It feels like forever since there was any substantial change to how Belgium is facing up to the coronavirus crisis.
Tomorrow, that is expected to change, or at least it should.
Figures have risen, and continue to do so. Regional governments wait for Belgium to act as a whole, while Europe tries to streamline rules.
Within the country, the topic of social bubbles continues to be big news as we all wait for the outcome of tomorrow’s meeting of the National Security Council. The council comes after experts warned of a second wave, of exhaustion towards the rules, and of what could happen if we don’t stick to the plan.
Quite simply, there is a lot to talk about for sure.
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A committee of coronavirus experts has come up with a plan to tighten or relax social contact rules in Belgium depending on the situation in a particular province.
The Celeval group of experts advising the government has proposed doing away with nationwide rules on social contacts and replacing them with a flexible and more local approach.
In a new report drawn up ahead of a National Security Council on Wednesday, the expert group suggested that the size of Belgium’s so-called social bubbles be linked to indicators such as the number of coronavirus hospitalisations in a given province. Read More.
Travelling to a destination marked as red or high risk by Belgium will no be no longer forbidden from Friday, the minister of foreign affairs announced.
Federal Minister Philippe Goffin said that from 25 September, travellers from Belgium will be strongly discouraged from travelling to a red zone destination.
Goffin’s decision was “favourably welcomed” by his EU counterparts as he announced it during a Foreign Affairs Council on Monday. Read more.
An average of 1,231.6 people per day tested positive for the new coronavirus (Covid-19) in Belgium during the past week, according to the latest figures by Sciensano on Tuesday.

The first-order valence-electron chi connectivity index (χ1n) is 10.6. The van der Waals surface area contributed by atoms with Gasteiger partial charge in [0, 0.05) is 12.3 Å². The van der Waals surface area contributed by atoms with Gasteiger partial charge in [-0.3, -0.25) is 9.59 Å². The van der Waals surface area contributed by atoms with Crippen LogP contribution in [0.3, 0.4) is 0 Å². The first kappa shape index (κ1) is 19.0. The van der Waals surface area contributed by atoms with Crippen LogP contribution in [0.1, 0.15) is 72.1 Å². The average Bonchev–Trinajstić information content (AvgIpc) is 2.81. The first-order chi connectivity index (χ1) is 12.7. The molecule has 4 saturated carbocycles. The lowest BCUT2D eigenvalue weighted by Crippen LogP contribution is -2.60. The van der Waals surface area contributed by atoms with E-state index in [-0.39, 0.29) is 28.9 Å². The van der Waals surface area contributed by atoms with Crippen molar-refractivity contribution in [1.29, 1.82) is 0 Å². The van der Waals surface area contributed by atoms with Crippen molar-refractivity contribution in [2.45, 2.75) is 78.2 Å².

The trend of new infections per day increased by 51% over the 7-day period from 12 to 18 September. Last week, several days with more than 1,500 positive tests per day were recorded, according to recently updated figures. Read more.
Derek Blyth is the author of the bestselling The 500 Hidden Secrets of Brussels. He picks out ten of his favourite hidden secrets in every issue for The Brussels Times Magazine. These are the picks in the latest September issue. Read more.
The sale of self-tests detecting antibodies against the new coronavirus is no longer prohibited in Belgium, announced the Federal Medicines Agency (FAMHP) on Monday.
The Agency warns users for a misinterpretation of the results, however, saying that they could give people a false sense of safety, or cause them unnecessary anxiety, depending on the result.
Self-tests analyse blood from a finger prick and do not require the intervention of a doctor or other health care professional to take the sample or to interpret the result of the test. The tests indicate whether or not a person has developed antibodies against the coronavirus, but cannot determine whether the infection is active or if the person is (still) infectious. Read more.
Greenhouse gas emissions from livestock farming in the European Union account for 17% of total EU emissions and cause more damage to the climate than all the cars on the road, Greenpeace Europe said on Tuesday.
Data show that emissions from livestock farming increased by 39 million tonnes of CO2 (+6%) between 2007 and 2018. This is equivalent to an increase of 8.4 million cars on European roads, Greenpeace compared in a report. Read more.
The day after car-free Sunday, Greenpeace Brussels launched a new campaign to organise a car-free Sunday once a month from April to September from 2021.
Car-free Sunday occurs once a year in Brussels, with cars not allowed on the roads for the biggest part of the day. Read more.
The Brussels Times